The Relationship with Violence in Video Games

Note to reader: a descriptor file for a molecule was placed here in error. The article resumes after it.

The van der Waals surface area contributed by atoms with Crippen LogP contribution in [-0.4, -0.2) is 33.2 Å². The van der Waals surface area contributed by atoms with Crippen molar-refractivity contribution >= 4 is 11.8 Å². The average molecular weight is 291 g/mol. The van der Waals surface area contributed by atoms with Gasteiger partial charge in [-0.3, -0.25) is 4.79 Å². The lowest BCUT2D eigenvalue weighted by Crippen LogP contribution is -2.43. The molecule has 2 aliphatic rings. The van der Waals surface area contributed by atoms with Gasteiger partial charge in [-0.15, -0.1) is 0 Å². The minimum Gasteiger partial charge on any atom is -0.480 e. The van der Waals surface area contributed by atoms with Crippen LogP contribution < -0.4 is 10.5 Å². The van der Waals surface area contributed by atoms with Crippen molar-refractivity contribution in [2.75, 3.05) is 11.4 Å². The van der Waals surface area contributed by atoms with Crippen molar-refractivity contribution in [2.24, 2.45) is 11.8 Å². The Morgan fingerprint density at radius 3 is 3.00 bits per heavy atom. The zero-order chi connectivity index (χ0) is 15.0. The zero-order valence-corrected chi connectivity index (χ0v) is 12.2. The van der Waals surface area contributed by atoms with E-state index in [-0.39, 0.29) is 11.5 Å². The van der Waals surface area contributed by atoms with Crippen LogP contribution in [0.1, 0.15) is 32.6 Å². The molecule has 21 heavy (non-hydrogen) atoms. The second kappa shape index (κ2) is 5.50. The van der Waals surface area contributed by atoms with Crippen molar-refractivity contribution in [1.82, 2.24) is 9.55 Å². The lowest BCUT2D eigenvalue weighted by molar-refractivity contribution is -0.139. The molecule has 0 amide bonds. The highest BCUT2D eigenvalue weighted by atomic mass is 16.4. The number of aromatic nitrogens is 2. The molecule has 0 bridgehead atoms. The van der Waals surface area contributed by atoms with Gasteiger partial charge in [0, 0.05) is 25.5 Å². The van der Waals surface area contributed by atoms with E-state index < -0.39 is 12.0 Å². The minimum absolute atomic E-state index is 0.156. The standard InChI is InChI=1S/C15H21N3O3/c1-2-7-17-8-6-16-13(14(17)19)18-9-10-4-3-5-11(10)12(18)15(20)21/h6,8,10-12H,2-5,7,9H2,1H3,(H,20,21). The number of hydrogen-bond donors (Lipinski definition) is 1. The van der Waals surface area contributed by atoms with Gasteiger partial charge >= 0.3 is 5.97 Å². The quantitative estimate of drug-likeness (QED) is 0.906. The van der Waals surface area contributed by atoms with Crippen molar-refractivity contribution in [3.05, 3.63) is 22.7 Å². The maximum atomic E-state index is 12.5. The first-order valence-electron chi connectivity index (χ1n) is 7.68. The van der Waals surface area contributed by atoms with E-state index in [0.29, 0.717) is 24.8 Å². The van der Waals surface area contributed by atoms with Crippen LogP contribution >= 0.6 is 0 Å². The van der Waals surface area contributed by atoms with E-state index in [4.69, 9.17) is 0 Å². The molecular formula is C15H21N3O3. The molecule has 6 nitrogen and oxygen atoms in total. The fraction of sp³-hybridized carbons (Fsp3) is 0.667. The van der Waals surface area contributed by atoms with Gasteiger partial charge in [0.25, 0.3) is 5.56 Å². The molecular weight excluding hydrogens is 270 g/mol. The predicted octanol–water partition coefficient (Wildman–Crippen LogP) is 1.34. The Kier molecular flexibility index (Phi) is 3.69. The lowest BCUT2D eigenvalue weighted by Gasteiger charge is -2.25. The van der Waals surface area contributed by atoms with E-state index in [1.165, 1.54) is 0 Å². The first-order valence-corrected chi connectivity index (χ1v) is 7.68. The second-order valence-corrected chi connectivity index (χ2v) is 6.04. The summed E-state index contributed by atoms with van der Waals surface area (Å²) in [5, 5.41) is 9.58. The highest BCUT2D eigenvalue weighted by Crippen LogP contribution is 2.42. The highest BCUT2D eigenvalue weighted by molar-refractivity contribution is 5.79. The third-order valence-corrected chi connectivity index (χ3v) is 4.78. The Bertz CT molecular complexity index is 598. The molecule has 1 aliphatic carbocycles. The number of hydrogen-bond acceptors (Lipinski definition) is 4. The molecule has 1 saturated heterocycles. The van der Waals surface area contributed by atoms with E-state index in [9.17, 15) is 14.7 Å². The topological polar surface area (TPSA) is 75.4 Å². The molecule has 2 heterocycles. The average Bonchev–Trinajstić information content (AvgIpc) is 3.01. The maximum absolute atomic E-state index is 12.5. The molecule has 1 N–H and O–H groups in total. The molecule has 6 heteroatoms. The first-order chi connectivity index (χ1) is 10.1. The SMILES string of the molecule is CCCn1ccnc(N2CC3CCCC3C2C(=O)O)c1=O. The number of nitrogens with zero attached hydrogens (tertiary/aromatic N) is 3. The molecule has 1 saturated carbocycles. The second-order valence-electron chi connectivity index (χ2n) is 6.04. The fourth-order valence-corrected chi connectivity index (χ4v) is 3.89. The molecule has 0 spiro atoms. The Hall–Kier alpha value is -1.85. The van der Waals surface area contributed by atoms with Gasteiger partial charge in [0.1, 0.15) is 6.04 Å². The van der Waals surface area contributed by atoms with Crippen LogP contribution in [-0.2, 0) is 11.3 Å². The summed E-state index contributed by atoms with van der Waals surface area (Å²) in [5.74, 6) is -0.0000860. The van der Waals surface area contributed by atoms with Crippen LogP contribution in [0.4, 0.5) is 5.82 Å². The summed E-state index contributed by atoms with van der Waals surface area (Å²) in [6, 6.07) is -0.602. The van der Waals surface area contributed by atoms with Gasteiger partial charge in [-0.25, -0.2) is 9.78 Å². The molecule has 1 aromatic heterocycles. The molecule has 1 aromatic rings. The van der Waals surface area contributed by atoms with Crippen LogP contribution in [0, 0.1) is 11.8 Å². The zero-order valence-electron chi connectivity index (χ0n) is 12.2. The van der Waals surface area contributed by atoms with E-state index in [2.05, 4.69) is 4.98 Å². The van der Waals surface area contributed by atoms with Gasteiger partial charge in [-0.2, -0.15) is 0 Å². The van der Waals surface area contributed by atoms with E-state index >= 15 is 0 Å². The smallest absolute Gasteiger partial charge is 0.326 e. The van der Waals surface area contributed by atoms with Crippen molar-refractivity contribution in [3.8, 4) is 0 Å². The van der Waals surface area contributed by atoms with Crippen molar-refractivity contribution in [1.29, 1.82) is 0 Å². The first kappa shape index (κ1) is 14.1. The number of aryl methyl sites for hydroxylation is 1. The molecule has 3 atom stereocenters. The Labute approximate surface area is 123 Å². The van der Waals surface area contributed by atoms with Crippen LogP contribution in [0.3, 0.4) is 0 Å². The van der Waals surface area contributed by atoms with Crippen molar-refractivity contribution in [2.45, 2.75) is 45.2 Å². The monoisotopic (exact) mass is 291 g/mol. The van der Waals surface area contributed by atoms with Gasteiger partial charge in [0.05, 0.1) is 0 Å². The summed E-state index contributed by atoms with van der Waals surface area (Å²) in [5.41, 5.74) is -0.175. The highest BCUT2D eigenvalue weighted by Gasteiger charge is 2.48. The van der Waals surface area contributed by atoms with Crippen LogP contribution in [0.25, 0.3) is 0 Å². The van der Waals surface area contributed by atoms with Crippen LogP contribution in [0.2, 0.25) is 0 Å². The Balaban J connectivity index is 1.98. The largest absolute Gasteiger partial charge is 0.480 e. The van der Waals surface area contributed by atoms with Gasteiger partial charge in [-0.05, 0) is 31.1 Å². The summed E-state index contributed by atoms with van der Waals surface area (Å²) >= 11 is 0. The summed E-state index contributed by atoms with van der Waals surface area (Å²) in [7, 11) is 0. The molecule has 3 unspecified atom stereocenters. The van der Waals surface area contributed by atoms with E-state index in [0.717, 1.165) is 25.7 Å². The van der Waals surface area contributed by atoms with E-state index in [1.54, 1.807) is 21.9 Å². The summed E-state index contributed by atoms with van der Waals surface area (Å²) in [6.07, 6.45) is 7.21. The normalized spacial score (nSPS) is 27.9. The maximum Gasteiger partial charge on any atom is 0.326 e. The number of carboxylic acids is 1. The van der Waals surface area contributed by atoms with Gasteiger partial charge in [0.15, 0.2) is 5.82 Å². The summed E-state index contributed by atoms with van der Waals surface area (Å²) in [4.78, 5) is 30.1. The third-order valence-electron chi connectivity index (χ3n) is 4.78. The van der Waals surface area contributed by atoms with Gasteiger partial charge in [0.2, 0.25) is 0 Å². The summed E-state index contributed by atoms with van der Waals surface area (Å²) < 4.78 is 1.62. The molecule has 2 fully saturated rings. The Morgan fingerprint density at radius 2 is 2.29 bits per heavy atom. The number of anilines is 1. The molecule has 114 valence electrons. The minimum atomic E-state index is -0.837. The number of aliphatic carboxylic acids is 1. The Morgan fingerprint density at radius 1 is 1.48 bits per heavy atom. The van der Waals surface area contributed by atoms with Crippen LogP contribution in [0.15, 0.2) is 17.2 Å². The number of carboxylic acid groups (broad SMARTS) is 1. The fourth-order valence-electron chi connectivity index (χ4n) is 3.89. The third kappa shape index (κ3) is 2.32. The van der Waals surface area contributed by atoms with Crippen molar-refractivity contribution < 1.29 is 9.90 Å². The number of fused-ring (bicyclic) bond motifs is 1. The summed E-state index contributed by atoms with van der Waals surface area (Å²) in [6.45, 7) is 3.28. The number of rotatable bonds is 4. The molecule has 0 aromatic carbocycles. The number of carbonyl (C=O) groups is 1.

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With Video Games becoming a staple on the world household front, the amount of social impact they have is widespread. “Video games have became a billion dollar industry in North America, with revenues topping almost $20 billion in the United States in 2009 alone” (Bowen, H. J.,). In many different Video Games, violence plays a key role in their overall theme .Violent Video Games (VVG) exposure has been shown to increase aggressive tendencies according to Anderson & Bushman, (2001) but only for short periods of time, 15 minutes or less in a study done by (Sestir & Bushman, 2010). In a study conducted by (Greitemeyer and Osswald (2006) they found no significant effects VVG's have on our society positive or negative. They did however, find that video games can have positive effects on behavior, if the games have pro-social content. When starting to test VVGs, Tear and Nielsen, (2010) decided to put controls into place to keep the test results clear and concise. The first step was to take the pro-social questionnaire before and after game-play. They tried different test using linear games so that game-play was more consistent so that all users in the test would have similarities throughout the test. The violent video games that where tested where Call Of Duty: Black Ops II, and Grand Theft Auto IV. The results were far off from the general expectations of a large part of society. Researchers. of course, had to include controls which were non-violent video games. These two games were World of Zoo, and Portal 2, where the controls provided so at the end of the test, researchers could see the behavioral variances from playing the two different types of games. The games did provide an environment that was inductive for the player. W... ... middle of paper ... ... to guarantee the results accuracy. The only thing that is a constant with VVGs is the amount they sell. The player base is expanding and the market is already overrun so as long as people keep selling and people keep playing and the consequences of extended VVG playing are knowledge of great demand. References Bösche, W. (2009). Violent content enhances video game performance. Journal of Media Psychology: Theories, Methods, and Applications, 21(4), 145-150. doi:10.1027/1864-1105.21.4.145. Bowen, H. J., & Spaniol, J. (2011). Chronic exposure to violent video games is not associated with alterations of emotional memory. Applied Cognitive Psychology 25(6), 906-916. doi:10.1002/acp.1767. Tear, M. J., & Nielsen, M. (2013). Failure to demonstrate that playing violent video games diminishes prosocial behavior. Plos ONE, 8(7), 1-7. doi:10.1371/journal.pone.0068382.

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